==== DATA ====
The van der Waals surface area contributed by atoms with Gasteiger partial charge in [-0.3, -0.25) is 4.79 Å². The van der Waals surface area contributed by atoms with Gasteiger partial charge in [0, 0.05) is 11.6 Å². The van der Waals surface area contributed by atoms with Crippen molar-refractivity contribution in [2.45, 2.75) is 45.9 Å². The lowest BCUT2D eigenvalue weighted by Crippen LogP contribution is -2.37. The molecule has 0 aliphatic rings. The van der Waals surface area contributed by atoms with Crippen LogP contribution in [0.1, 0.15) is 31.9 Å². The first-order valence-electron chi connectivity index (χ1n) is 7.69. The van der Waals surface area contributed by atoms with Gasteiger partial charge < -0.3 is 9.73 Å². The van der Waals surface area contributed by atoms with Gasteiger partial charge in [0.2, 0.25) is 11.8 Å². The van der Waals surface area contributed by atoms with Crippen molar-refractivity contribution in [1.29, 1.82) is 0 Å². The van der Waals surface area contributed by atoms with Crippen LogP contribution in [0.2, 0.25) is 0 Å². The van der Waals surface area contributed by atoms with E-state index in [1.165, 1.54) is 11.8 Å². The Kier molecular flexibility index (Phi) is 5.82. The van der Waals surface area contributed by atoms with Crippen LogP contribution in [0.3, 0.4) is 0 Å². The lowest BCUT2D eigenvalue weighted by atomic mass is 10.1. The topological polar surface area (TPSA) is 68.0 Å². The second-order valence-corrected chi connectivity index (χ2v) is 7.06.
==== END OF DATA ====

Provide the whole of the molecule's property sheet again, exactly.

The van der Waals surface area contributed by atoms with Gasteiger partial charge in [-0.3, -0.25) is 4.79 Å². The van der Waals surface area contributed by atoms with Gasteiger partial charge in [0, 0.05) is 11.6 Å². The van der Waals surface area contributed by atoms with Crippen molar-refractivity contribution in [2.45, 2.75) is 45.9 Å². The lowest BCUT2D eigenvalue weighted by Crippen LogP contribution is -2.37. The molecule has 0 aliphatic rings. The van der Waals surface area contributed by atoms with Crippen LogP contribution in [0.1, 0.15) is 31.9 Å². The first-order valence-electron chi connectivity index (χ1n) is 7.69. The van der Waals surface area contributed by atoms with Gasteiger partial charge < -0.3 is 9.73 Å². The van der Waals surface area contributed by atoms with Gasteiger partial charge in [0.2, 0.25) is 11.8 Å². The van der Waals surface area contributed by atoms with Crippen molar-refractivity contribution in [1.29, 1.82) is 0 Å². The van der Waals surface area contributed by atoms with Crippen LogP contribution in [0.2, 0.25) is 0 Å². The van der Waals surface area contributed by atoms with E-state index in [1.165, 1.54) is 11.8 Å². The Kier molecular flexibility index (Phi) is 5.82. The van der Waals surface area contributed by atoms with Crippen LogP contribution in [0.3, 0.4) is 0 Å². The lowest BCUT2D eigenvalue weighted by atomic mass is 10.1. The topological polar surface area (TPSA) is 68.0 Å². The second-order valence-corrected chi connectivity index (χ2v) is 7.06.